After Yet Another Periodic Ritual

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The morning after what was yet another fanciful celebration of our transition from one civilian epoch to another, I had cause to ruminate over our flailing prospects in a democracy that should reward us all with life more abundant but is returning quite bizarre fruits after several failed efforts to make it work for us. Yes, we are rolling out the drums and mounting a loud party that we are effecting another ritual that should signify strength to our democratic commitment. Yes, new leaders or re-jigged leaders have emerged to take us through what is becoming a difficult bend. But then, Nigerians have gone through a rough and stormy patch and there seems to be no palliatives in sight. The future is so dark and dreary and the prospects of redemption is so bleak that not a few Nigerians would vow we are in an irredeemable cul de sac.

Yes, we have heard newer, sweeter and sometimes recycled words of promises and anticipated comfort. We have heard sermons of the brighter days ahead and we have been once again, exhorted to be hopeful of elusive brighter days ahead, only that those that pen and read these beautiful sermons, as periodic rituals, do not have our patience to wait for their own sunny day. They would rather free load the goodies right now and stash away enough till to last them for several future generations. Yes, all these fifty years of our troubling independence, we have been conditioned to hear these sweet songs to our parched ears. In fact, our leaders are beginning to sound like broken records, just like the poor service they give us, because nothing gets to change with each promise of impending goodies. What we are hearing today and hooting and fretting all over are mere recycled bylines that have littered our still born hopes and unrealized expectations these past fifty years. It is only that we, as ordinary Nigerians, have conditioned our minds and estates to be overly optimistic on nothing, to go round and round in a self-duplicitous cyclical chain that permits our marauding leaders to exploit us while we invent newer means of accepting our fates.

As Nigerians, we have not strained to find out why our so called leaders never change, why they keep repeating the same old and worn out mistakes of taking the people for a ride, just the morning after similar high falutin promises as we heard on May 29. Simply, put, why are Nigerian leaders condemned to exploiting us at every bend and doing it so well that we do nothing about it but clap and provide ring side approval for their bestial acts? Why is it that it is only when a leader gets out of stage that his nuisance values came to be noticed and in most cases, he becomes a fugitive from the law? Why can’t we pin down our leaders and hold them accountable to such mouth watering promises that they repeatedly make every time they access opportunity to take absolute control of our coffers and affairs? Is it that Nigerians are afflicted with so short an attention span that we forget easily or that we are easily seduced by just a mere recitation of promises that have rather been implemented in breach? Is it that Nigerians are easily pliable, simple minded or plainly powerless to hold down their leaders and pin them to the promises they eagerly mouth when they come to the saddle and easily jettison as soon as they sit pretty? Is it that our leaders have known our weaknesses, our terrible afflictions and are exploiting these shortfalls to full advantage?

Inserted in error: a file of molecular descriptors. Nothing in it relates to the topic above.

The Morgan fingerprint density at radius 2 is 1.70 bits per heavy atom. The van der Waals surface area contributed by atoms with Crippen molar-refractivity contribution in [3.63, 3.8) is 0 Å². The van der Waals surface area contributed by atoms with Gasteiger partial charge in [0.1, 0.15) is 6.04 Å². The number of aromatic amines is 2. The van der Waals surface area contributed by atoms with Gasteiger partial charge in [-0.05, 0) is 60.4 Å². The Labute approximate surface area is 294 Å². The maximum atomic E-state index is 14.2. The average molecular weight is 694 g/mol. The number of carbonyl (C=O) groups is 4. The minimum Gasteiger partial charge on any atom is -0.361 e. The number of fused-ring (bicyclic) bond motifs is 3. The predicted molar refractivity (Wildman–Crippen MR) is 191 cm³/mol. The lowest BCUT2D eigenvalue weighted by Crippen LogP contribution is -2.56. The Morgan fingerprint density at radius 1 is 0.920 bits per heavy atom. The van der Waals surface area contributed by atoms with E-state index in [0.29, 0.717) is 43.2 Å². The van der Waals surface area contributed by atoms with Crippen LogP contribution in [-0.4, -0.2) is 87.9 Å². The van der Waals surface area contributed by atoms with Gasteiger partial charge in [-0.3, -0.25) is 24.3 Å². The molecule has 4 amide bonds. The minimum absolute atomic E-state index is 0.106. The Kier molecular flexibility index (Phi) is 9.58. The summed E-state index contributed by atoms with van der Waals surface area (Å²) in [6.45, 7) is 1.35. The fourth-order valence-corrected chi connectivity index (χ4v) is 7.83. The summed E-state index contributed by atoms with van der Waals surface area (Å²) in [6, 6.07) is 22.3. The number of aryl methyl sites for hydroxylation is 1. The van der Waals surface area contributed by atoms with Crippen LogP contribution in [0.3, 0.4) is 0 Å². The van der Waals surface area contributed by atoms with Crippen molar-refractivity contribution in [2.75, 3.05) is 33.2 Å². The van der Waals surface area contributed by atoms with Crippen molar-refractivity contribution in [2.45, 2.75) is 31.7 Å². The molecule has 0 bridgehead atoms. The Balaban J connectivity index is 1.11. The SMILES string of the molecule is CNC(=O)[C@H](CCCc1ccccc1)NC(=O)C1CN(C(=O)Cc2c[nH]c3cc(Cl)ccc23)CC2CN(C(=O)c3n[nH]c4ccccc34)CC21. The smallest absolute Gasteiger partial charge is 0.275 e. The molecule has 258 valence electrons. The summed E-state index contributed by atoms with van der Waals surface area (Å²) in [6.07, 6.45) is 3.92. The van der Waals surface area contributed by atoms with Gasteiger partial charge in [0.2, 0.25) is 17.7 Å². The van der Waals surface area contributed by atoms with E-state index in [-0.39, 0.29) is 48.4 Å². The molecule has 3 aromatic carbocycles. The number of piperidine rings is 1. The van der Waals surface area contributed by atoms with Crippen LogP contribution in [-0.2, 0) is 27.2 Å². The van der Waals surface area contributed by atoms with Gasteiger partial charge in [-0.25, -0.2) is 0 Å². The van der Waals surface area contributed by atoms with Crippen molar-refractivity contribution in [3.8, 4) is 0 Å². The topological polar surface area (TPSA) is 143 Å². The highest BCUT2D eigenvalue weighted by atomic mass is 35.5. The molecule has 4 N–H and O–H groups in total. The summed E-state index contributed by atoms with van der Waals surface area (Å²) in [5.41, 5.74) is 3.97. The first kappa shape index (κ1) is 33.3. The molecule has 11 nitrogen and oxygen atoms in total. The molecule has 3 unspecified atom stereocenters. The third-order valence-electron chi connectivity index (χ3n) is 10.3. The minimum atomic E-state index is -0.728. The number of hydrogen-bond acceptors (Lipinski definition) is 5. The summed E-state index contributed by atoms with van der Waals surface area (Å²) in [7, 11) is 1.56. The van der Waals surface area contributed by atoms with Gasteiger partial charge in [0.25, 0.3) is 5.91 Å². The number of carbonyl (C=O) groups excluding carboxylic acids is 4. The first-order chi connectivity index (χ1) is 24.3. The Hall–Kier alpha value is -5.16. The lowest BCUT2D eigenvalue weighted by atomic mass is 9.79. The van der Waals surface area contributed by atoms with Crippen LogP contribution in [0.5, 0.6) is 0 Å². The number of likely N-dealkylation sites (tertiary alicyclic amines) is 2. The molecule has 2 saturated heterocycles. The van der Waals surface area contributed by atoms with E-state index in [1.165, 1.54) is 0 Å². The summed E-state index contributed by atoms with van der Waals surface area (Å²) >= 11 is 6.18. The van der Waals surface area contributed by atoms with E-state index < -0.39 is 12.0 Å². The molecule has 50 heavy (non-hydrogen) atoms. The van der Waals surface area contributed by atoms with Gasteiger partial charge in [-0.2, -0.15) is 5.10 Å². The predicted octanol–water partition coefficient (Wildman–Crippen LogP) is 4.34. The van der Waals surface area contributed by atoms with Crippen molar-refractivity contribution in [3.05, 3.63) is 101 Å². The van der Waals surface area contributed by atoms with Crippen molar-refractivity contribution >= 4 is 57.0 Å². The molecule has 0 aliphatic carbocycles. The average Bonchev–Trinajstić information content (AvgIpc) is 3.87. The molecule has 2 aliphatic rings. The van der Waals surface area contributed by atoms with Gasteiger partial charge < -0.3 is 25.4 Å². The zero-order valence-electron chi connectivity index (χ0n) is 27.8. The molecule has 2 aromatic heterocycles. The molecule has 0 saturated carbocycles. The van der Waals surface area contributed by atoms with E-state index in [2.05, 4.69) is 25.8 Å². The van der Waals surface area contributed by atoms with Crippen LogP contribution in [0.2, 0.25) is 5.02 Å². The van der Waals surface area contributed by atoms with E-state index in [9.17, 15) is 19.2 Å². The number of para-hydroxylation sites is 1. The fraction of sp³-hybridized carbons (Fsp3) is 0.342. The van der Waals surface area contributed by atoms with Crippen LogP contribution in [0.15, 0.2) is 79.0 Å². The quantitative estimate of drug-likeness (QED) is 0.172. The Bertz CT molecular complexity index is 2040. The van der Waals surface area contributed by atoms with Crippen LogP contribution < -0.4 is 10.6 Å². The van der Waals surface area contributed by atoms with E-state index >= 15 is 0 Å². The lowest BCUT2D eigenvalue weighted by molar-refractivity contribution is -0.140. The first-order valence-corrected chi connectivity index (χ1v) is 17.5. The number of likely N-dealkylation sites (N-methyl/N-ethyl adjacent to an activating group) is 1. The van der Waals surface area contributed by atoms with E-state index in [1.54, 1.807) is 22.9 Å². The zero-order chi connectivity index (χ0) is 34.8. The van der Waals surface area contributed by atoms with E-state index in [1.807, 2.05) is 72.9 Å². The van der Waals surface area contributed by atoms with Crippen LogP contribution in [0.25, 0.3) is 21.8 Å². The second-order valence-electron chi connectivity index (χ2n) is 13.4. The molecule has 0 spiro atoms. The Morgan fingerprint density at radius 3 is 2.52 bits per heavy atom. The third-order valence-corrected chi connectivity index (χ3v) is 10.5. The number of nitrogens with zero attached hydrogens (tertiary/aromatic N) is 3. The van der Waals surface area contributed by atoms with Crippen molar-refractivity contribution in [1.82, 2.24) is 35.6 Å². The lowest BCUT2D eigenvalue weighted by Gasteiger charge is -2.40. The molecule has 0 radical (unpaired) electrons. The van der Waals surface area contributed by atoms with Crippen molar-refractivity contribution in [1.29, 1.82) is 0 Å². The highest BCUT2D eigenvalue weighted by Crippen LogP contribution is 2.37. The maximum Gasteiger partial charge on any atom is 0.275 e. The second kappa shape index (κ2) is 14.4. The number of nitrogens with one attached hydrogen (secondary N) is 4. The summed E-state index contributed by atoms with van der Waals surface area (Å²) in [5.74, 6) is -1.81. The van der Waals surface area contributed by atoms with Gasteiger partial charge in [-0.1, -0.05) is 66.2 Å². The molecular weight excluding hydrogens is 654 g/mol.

Let us recall that twelve years ago, precisely May 29, 1999, former president Obasanjo made mouth watering promises to Nigerians that within a short time, he would restore this much abused country to an Eldorado. Let us recall that he had promised to end the scourge of power shortage in six bare months, restore our educational system to an enviable status, make functional health facility easily accessible to ordinary Nigerians, fix our dilapidated roads, stem the pandemic scourge of corruption, provide jobs to our teeming unemployed, tame the monster of insecurity, end the cancerous run of the vicious circle of poverty, among other soul lifting promises. Eight years after, the jury is still out on which of these sectors that was not left in a more wrecked state as Obasanjo left power in 2007. Even as he awarded himself a flattering pass mark, Nigerians knew that Obasanjo merely exacerbated the vicissitudes he met on May 29, 1999 and that has been our sad fate with leadership since then.